 Lasts only for less than 30 minutes
 DECREASES with movement
 Crepitation may be elicited
DEGENERATIVE JOINT
DISEASE
OSTEOARTHRITIS: Diagnostic findings
1. X-ray
 Narrowing of joint space
 Loss of cartilage
 Osteophytes
2. Blood tests will show no evidence of
systemic inflammation and are not
useful
DEGENERATIVE JOINT
DISEASE
OSTEOARTHRITIS: Medical management
 1. Weight reduction
 2. Use of splinting devices to support joints
 3. Occupational and physical therapy
 4. Pharmacologic management
 Use of PARACETAMOL, NSAIDS

 Use of Glucosamine and chondroitin

 Topical analgesics

 Intra-articular steroids to decrease inflam
DEGENERATIVE JOINT
DISEASE
OSTEOARTHRITIS: Nursing
Interventions
 1. Provide relief of PAIN
 Administer prescribed analgesics
 Application of heat modalities. ICE
PACKS may be used in the early acute
stage!!!
 Plan daily activities when pain is less
severe
 Pain meds before exercising
DEGENERATIVE JOINT
DISEASE
OSTEOARTHRITIS: Nursing
Interventions
 2. Advise patient to reduce weight
 Aerobic exercise
 Walking

 3. Administer prescribed medications
 NSAIDS
Rheumatoid arthritis
A type of chronic systemic inflammatory
arthritis and connective tissue disorder
affecting more women (ages 35-45)
than men
Rheumatoid arthritis
FACTORS:
Genetic
Auto-immune connective tissue disorders
Fatigue, emotional stress, cold, infection
Rheumatoid arthritis
Pathophysiology
 Immune reaction in the synovium 
attracts neutrophils  releases
enzymes  breakdown of collagen 
irritates the synovial liningcausing
synovial inflammation edema and
pannus formation and joint erosions
and swelling
Rheumatoid arthritis
ASSESSMENT FINDINGS
 1. PAIN
 2. Joint swelling and stiffness-
SYMMETRICAL, Bilateral
 3. Warmth, erythema and lack of
function
 4. Fever, weight loss, anemia, fatigue
 5. Palpation of join reveals spongy tissue
 6. Hesitancy in joint movement
Rheumatoid arthritis
ASSESSMENT FINDINGS
 Joint involvement is SYMMETRICAL
and BILATERAL
 Characteristically beginning in the
hands, wrist and feet
 Joint STIFFNESS occurs early morning,
lasts MORE than 30 minutes, not
relieved by movement, diminishes as
the day progresses
Rheumatoid arthritis
ASSESSMENT FINDINGS
 Joints are swollen and warm
 Painful when moved
 Deformities are common in the hands
and feet causing misalignment
 Rheumatoid nodules may be found
in the subcutaneous tissues
Rheumatoid arthritis
Diagnostic test
 1. X-ray
 Shows bony erosion
 2. Blood studies reveal (+)
rheumatoid factor, elevated ESR and
CRP and ANTI-nuclear antibody
 3. Arthrocentesis shows synovial fluid
that is cloudy, milky or dark yellow
containing numerous WBC and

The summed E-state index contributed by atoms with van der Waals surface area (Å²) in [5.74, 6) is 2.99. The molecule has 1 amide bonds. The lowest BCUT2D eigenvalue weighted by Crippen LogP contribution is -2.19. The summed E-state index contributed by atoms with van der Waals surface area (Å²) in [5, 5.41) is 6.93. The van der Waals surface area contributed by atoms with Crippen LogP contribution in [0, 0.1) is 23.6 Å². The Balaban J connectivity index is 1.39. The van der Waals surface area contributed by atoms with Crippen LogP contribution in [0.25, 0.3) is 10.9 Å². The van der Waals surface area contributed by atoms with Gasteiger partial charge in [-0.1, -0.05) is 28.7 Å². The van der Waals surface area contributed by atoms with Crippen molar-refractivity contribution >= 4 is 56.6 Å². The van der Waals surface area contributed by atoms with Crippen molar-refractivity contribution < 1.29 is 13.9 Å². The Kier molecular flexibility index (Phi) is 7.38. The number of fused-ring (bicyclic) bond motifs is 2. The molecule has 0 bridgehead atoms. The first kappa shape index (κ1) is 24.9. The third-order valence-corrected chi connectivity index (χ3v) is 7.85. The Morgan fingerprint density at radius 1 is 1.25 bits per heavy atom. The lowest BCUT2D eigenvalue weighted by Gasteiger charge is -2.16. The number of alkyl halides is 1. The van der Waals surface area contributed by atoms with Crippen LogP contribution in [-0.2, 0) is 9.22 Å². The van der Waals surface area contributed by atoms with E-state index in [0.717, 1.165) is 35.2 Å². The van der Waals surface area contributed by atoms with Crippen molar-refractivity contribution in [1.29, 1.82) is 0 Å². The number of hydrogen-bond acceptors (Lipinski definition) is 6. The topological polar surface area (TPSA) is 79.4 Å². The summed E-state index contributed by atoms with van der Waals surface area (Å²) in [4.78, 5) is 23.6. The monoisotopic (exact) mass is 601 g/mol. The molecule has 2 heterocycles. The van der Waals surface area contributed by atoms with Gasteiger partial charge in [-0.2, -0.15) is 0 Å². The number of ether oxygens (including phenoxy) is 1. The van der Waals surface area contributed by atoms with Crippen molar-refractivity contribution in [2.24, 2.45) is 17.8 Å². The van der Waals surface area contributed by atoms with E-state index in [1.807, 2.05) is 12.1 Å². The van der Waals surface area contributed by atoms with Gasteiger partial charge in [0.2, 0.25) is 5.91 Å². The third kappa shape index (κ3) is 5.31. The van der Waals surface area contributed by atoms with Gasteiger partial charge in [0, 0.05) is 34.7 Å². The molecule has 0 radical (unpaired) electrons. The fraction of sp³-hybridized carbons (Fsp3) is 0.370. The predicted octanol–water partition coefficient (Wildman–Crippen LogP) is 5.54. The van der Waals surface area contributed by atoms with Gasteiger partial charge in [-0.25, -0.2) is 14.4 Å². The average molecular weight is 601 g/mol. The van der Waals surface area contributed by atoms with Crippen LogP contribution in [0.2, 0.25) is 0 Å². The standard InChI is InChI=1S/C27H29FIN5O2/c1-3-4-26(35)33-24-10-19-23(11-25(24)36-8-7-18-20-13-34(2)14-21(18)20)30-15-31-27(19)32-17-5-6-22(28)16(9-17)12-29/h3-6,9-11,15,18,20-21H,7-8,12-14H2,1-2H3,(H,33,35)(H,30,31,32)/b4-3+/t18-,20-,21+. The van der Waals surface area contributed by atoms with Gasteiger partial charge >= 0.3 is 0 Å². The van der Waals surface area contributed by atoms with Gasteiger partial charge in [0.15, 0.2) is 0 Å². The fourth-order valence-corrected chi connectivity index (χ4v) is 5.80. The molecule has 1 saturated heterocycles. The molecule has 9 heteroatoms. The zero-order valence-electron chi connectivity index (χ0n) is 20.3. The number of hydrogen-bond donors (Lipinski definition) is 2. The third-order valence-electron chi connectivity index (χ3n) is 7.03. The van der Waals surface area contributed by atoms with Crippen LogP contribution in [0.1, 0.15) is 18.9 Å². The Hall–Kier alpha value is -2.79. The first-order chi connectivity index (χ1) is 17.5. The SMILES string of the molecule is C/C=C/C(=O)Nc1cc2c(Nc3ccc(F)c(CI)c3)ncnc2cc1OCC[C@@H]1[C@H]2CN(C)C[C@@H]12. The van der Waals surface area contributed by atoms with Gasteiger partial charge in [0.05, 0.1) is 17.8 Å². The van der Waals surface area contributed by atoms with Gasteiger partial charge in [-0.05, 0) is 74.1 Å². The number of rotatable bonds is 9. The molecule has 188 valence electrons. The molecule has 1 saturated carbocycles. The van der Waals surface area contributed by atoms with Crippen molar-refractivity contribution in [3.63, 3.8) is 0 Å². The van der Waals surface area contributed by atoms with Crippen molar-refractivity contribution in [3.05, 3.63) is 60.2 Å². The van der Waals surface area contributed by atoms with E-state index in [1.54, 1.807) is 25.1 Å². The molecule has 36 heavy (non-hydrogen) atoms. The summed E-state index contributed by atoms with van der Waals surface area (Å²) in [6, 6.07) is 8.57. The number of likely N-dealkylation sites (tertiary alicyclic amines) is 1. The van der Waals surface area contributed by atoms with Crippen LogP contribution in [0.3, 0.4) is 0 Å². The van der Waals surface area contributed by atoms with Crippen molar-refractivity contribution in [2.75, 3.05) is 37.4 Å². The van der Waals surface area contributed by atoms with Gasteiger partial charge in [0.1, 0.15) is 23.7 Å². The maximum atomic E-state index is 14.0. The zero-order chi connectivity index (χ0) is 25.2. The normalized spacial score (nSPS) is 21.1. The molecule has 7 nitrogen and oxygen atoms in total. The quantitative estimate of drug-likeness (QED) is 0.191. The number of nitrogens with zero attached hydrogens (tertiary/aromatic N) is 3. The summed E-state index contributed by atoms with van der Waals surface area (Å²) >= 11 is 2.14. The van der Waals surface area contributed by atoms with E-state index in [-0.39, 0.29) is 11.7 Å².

inflammatory proteins
Rheumatoid arthritis
MEDICAL MANAGEMENT
 1. Therapeutic dose of NSAIDS and
Aspirin to reduce inflammation
 2. Chemotherapy with methotrexate,
antimalarials, gold therapy and steroid
 3. For advanced cases- arthroplasty,
synovectomy
 4. Nutritional therapy
Rheumatoid arthritis
MEDICAL MANAGEMENT
GOLD THERAPY:
 IM or Oral preparation
 Takes several months (3-6) before
effects can be seen
 Can damage the kidney and causes
bone marrow depression
Rheumatoid arthritis
Nursing MANAGEMENT
1. Relieve pain and discomfort
 USE splints to immobilize the affected
extremity during acute stage of the
disease and inflammation to REDUCE
DEFORMITY
 Administer prescribed medications
 Suggest application of COLD packs during
the acute phase of pain, then HEAT
application as the inflammation subsides
Rheumatoid arthritis
Nursing MANAGEMENT
2. Decrease patient fatigue
Schedule activity when pain is
less severe
Provide adequate periods of rests
3. Promote restorative sleep
Rheumatoid arthritis
Nursing Management
4. Increase patient mobility
 Advise proper posture and body
mechanics
 Support joint in functional position
 Advise ACTIVE ROME
Rheumatoid arthritis
Nursing Management
5. Provide Diet therapy
 Patients experience anorexia,
nausea and weight loss
 Regular diet with caloric
restrictions because steroids
may increase appetite
 Supplements of vitamins, iron
and PROTEIN
Rheumatoid arthritis
6. Increase Mobility and prevent
deformity:
 Lie FLAT on a firm mattress
 Lie PRONE several times to
prevent HIP FLEXION contracture
 Use one pillow under the head
because of risk of dorsal kyphosis
 NO Pillow under the joints because
this promotes flexion contractures
Hot versus Cold
HOT Cold

Use to RELIEVE joint Use to control
stiffness, pain and inflammation and pain
muscle spasm
After acute attack ACUTE ATTACK
Gouty arthritis
A systemic disease caused by
deposition of uric acid crystals in the
joint and body tissues
 CAUSES:
 1. Primary gout- disorder of Purine
metabolism
 2. Secondary gout- excessive uric
acid in the blood like leukemia
Gouty arthritis
 ASSESSMENT FINDINGS
 1. Severe pain in the involved joints,
initially the big toe
 2. Swelling and inflammation of the joint
 3. TOPHI- yellowish-whitish,
irregular deposits in the skin that
break open and reveal a gritty
appearance
 4. PODAGRA
Gouty arthritis
ASSESSMENT FINDINGS
 5. Fever, malaise
 6. Body weakness and headache
 7. Renal stones
Gouty arthritis
DIAGNOSTIC TEST
 Elevated levels of uric acid in the blood
 Uric acid stones in the kidney
Gouty arthritis
 Medical management
 1. Allupurinol- take it WITH FOOD
 Rash signifies allergic reaction
 2. Colchicine
 For acute attack
Gouty arthritis
Nursing Intervention
1. Provide a diet with LOW purine
 Avoid Organ meats, aged and processed foods
 STRICT dietary restriction is NOT necessary

2. Encourage an increased fluid intake (2-
3L/day) to prevent stone formation
3. Instruct the patient to avoid alcohol
4. Provide alkaline ash diet to increase urinary
pH
5. Provide bed rest during early attack of gout
Gouty arthritis
Nursing Intervention
6. Position the affected extremity in mild